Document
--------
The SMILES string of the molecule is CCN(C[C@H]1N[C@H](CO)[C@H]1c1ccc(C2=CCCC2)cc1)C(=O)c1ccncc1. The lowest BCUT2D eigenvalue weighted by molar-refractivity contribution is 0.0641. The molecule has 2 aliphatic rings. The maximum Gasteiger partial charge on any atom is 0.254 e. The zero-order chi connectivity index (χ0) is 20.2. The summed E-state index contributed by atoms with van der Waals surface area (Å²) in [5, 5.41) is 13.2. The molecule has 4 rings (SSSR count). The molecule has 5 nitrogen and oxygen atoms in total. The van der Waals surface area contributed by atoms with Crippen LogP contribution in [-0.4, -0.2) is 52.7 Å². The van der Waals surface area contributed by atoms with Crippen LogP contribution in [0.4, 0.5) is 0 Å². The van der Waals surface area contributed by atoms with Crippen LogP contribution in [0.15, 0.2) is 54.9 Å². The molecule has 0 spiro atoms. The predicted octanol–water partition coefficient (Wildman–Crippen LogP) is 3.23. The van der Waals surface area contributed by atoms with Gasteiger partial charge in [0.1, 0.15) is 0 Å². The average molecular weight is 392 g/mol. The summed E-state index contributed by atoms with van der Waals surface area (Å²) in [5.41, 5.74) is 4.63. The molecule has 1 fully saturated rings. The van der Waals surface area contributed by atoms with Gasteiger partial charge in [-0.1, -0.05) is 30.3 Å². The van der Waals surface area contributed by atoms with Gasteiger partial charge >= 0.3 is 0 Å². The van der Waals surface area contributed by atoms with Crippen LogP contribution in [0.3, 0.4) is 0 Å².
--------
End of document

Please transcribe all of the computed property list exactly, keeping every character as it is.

The SMILES string of the molecule is CCN(C[C@H]1N[C@H](CO)[C@H]1c1ccc(C2=CCCC2)cc1)C(=O)c1ccncc1. The lowest BCUT2D eigenvalue weighted by molar-refractivity contribution is 0.0641. The molecule has 2 aliphatic rings. The maximum Gasteiger partial charge on any atom is 0.254 e. The zero-order chi connectivity index (χ0) is 20.2. The summed E-state index contributed by atoms with van der Waals surface area (Å²) in [5, 5.41) is 13.2. The molecule has 4 rings (SSSR count). The molecule has 5 nitrogen and oxygen atoms in total. The van der Waals surface area contributed by atoms with Crippen LogP contribution in [-0.4, -0.2) is 52.7 Å². The van der Waals surface area contributed by atoms with Crippen LogP contribution in [0.4, 0.5) is 0 Å². The van der Waals surface area contributed by atoms with Crippen LogP contribution in [0.15, 0.2) is 54.9 Å². The molecule has 0 spiro atoms. The predicted octanol–water partition coefficient (Wildman–Crippen LogP) is 3.23. The van der Waals surface area contributed by atoms with Gasteiger partial charge in [0.1, 0.15) is 0 Å². The average molecular weight is 392 g/mol. The summed E-state index contributed by atoms with van der Waals surface area (Å²) in [5.41, 5.74) is 4.63. The molecule has 1 fully saturated rings. The van der Waals surface area contributed by atoms with Gasteiger partial charge in [-0.1, -0.05) is 30.3 Å². The van der Waals surface area contributed by atoms with Gasteiger partial charge >= 0.3 is 0 Å². The van der Waals surface area contributed by atoms with Crippen LogP contribution in [0.3, 0.4) is 0 Å².